The Awakening Forest

A grouping of seedlings in the forest

The sleeper has awakened. The Greenmantle’s tendrils rise from the earth in the form of seedlings, unfurling leaves, and plants sprouting from awakened roots. My love and I went to the forest at Tynehead yesterday morning and saw bald eagles, a massive grey heron, little brown wrens, squirrels, early salmon minnows, and many many crows. It had been so long since we had visited. There were so many changes we were not expecting to see; houses torn down and reclaimed by the forest, new trails laid down, and road construction everywhere. The parkland had doubled in size. This is a good thing as the park is in ever-expanding Surrey and could just as easily have been bulldozed and covered in monster stucco houses. I watch the houses crawl up mountains and over once forested fields and it saddens me. The cougars, coyotes, and black bears are being pushed out of their homes and more and more they are invading our yards picking off house cats, lap dogs, and yesterday’s garbage. When will we learn to stop growing? When will we see that the houses replacing the trees are a plague and not a sign of progress?

I worry, but the Forest isn’t worried. Can you hear that sound? It is Old Man and Old Woman laughing a laugh to chill the bone. They know, as I do, that we will fall as every great civilization in history has. We will fall like we felled all the ancient trees when we first colonized the Pacific Northwest. The Forest will swallow all evidence of us and it will be as if we never existed. I see it preparing; the moss covering concrete, the roots cracking the pavement, the tree saplings taking over abandoned parking lots and forgotten corners… You can’t stop Spring from coming and green life growing. They have been here long before us and will be long after. Respect the green.

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  1. Melissa says:

    Living near Detroit I am very aware of how vines can completely cover a house, how trees can crack concrete, and how thoroughly a dead place can be taken over by the green.

    I love your photos. We’re still waiting for a rather late spring to arrive.

  2. Nikkie says:

    Beautiful photos Sarah! We are quite aware here in the Military Base where I live of how Nature can reclaim Her territory! Because buildings belong to the Government, civilians are not allowed to use any abandoned buildings and there are a few near my house that has been in disuse for quite a few years. It is amazing how slowly but surely and then suddenly and with gusto, the trees and climbers and grasses and moss and amazing tiny little plants have taken over those places! Personally I feel very honored to have a connection with such an awesome Power! Have a lovely Spring!

  3. Melanie says:

    I love your post, I feel the same but you express this all far more eloquently than I can. A good reminder of the strength of the earth.
    Great photos Sarah!

  4. Amy says:

    Beautiful photos! I fully agree with you. The earth will tolerate us only so long. She is making her voice heard clearly!

  5. We Northwesterners do have it pretty good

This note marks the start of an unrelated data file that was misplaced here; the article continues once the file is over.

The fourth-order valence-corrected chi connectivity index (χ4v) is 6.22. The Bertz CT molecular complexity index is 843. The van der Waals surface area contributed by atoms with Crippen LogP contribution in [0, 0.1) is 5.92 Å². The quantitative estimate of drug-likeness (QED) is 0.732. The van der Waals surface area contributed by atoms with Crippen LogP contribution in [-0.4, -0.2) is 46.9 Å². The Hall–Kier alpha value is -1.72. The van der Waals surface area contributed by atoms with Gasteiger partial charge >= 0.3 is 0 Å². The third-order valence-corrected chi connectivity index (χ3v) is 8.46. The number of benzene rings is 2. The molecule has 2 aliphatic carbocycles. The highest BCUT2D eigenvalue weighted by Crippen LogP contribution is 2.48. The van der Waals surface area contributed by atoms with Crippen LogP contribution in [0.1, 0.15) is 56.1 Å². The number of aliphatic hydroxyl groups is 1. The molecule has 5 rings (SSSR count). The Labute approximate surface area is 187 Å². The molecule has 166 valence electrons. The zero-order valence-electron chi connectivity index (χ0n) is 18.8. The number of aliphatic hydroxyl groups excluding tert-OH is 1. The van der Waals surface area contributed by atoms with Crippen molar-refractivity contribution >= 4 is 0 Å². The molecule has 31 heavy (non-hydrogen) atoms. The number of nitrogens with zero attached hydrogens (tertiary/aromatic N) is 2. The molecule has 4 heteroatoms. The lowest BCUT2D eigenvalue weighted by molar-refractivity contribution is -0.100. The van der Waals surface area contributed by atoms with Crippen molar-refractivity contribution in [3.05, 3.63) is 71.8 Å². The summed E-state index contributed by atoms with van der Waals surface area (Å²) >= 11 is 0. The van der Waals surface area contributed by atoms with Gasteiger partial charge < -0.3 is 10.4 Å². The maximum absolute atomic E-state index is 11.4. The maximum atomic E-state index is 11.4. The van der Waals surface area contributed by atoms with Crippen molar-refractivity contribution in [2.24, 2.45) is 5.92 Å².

6. Riverhorse says:

    What beautiful pictures, Sarah! Really lovely to see all the new growth and to get a small picture of your enchanted forest. Beautiful and honest words as well. Here in Northern CA. ( in spite of the radioactive fallout) new shoots are also sprouting along with the baby animals. Much like the Pacific Northwest, too much construction and the mountain lions attacked a horse yesterday! When will we learn? Blessings on you, Joey

  7. Beautiful! Thanks for sharing these photos. I’m surprised to see your Land so vibrant and alive. Here in Michigan the Bright God and Dark God are still fighting, but the Bright One is finally gaining sway. So far, I’ve only seen Skunk Cabbage and Crocuses blooming, but they are two of my favorite heralds.

  8. Rachel says:

    Lovely photos, and words to match. I watched a program on Chernobyl and they filmed how much nature has taken over the area now. I keep thinking Earth’ll simply kick us off one of these days. Hmm, maybe I should redact that thought!

  9. Marlene Munro says:

    So nice to see plants and trees with no snow on them..I say that because it is snowing here today but I will say it is a concern to see some trees diseased..I have to wonder cause of all the spraying that has been going on ..chremtails..going criss cross over the skies..at least here in Ontario.. is it happening out in BC too?? I love to see the birds and fish and yes even mice outside that is–I love to plant flowers and veggies and I like nature and the so called weeds..even dandelions that I have made tea to have peace with them..Thanks for the pics

    • The fungus on the thorn trees is called black knot and it’s caused by wet spring weather. The only way to remove it is to cut it off, but as the trees are in a park, they are left wild and unpruned and so the fungus spreads.

      Luckily for us here the government recently banned aerial spraying. They’re even trying to stop people from using pesticides and insecticides etc on their own lawns and gardens. It’s pretty awesome. I can pick anything in the wild and not worry about it having been covered in chemicals.

  10. Thanks so much everyone! I’m glad you like the photos! It was such a beautiful walk in the woods.